Local officials concerned about loss of revenue due to pandemic

Kelly J. Kaczala

        The coronavirus, or Covid-19, has financially impacted local governments, with some wondering if they will cut their budgets due to a loss of revenue.
        Oregon City Council at its last meeting discussed the prospect of budget cuts and layoffs.
        “I’ve had some conversations with some Street Department workers that are a little concerned that they are short right now and that we’re under an official hiring freeze,” said Councilman Tim Zale. “How do things look for us? They’re a little concerned about furloughs. Are we concerned about that? Or am I being too premature with that?”
         Mayor Mike Seferian said the city is dealing with financial issues one day at a time.
        “We are making attempts to deal with things that come up day to day. We think we have a handle on it. And we will deal with whatever comes our way, whatever we have to do,” he said.
        “We may move people from department to department, if we have to. We want to do everything to keep everyone employed. We have chosen not to hire unless it’s an extreme need because we are going to be faced with some dollar problems in the future.”
        The administration, he added, is trying to stay ahead of engineering work on city projects “in case less money comes in.”
        “We want to have as good a handle on everything and be in as good of shape as we can be. We hope to get employees’ understanding. The workers and managers seem to be on board - most of them. They’re going to have to have some latitude at this time. We’re going to do the best to keep our budget intact. We will deal with issues as they come up. We’re pretty good coming up with a plan and making things work,” said Seferian.
        “I know spending freezes and hiring freezes at this point are very important,” said Zale. “I just didn’t know what our thoughts were, or if we approached that point, and whether we would even lay off people. I think it’s premature for me to even say that. It’s my concern that some of our city employees know that possibly it’s in the future if this continues much longer. I understand we have to stay within our budget. But most of the people I’ve talked to said they like doing the work they do for the city, and they’re afraid they are not going to be able to do them. I told them there are tasks they might not be able to do.”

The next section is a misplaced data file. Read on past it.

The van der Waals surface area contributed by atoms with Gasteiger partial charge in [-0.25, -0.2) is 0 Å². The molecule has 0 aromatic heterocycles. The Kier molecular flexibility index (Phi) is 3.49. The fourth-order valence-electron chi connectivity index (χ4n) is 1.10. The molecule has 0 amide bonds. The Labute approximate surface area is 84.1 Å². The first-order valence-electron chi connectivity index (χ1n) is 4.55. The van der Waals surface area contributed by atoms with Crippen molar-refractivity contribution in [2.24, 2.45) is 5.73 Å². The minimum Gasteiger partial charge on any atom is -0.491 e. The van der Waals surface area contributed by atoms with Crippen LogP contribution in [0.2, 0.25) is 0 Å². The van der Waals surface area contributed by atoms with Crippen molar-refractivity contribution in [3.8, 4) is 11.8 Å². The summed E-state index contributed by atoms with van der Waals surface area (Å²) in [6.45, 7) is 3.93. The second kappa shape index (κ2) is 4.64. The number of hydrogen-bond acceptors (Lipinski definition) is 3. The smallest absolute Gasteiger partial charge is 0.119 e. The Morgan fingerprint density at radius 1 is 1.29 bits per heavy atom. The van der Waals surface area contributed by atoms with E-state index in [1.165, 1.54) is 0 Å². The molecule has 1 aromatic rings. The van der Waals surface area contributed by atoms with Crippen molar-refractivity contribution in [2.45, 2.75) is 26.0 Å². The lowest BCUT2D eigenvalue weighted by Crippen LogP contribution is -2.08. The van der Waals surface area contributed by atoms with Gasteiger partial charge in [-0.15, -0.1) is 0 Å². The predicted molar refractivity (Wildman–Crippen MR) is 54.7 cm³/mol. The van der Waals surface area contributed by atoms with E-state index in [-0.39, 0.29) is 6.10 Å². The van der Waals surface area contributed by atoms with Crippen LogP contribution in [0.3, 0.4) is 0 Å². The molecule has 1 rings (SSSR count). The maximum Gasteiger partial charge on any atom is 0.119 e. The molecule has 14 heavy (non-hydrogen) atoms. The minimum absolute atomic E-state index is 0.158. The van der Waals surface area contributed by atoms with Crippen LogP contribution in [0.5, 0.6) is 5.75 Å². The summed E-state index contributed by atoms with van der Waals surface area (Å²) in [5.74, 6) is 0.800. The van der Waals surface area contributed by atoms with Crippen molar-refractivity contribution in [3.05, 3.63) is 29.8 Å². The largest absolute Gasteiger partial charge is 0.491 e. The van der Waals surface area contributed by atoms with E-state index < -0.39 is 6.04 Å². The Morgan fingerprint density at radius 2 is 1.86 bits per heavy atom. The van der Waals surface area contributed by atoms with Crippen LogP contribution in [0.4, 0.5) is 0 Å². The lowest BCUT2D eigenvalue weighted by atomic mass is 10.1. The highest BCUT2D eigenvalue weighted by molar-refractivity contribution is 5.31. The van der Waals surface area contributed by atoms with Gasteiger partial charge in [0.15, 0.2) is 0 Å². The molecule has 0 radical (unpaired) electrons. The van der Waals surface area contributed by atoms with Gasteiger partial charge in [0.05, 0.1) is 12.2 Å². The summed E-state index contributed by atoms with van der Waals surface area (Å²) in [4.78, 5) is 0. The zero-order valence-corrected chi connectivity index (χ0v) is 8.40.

Seferian said there will be “some adjustments” regarding the workforce.
        “We believe we’re going to have to ask for their consideration to be flexible. Our ultimate goal is to not only get through this, but get through it successfully and with some dignity. I think we can do that,” said Seferian.
        “We expect that we can achieve our objectives here with some financial responsibility without furloughs or layoffs,” said City Administrator Mike Beazley. “We’ve had a number of retirements that have been announced. We’re looking to not fill vacancies in the near term and assess it as time goes by. We’re doing the math on every scenario just because it’s the responsible course of action. We expect to achieve our objectives with attrition. If things are worse than we expect, then we’ll all talk about it together.”
        Beazley said he has talked with the city’s unions about the matter.
        “We’ve talked with our bargaining units and the workforce just because we’ve had a good relationship. Everyone is worried. When our residents and businesses feel that pain, we feel that same challenge. That’s going to be the challenge for all of us going forward. We know we have a moving target, and we have some surprises every week. We’re supposed to be pretty good at this. We’ll work though it as rationally and as calmly as we can.”
        Northwood City Administrator Bob Anderson said the city has lost about $280,000 in revenue during the period of January, February and March compared to the same period last year due to the pandemic.
        “Our income is down by about 18 percent compared to last year,” said Anderson.
        The city has closed the municipal building to the public. 
        “We have people working from home, which seems to be working out pretty well,” he said. “They come in occasionally. We stagger the days when they come in. There are some things they need to do in the office, like getting the checks out.”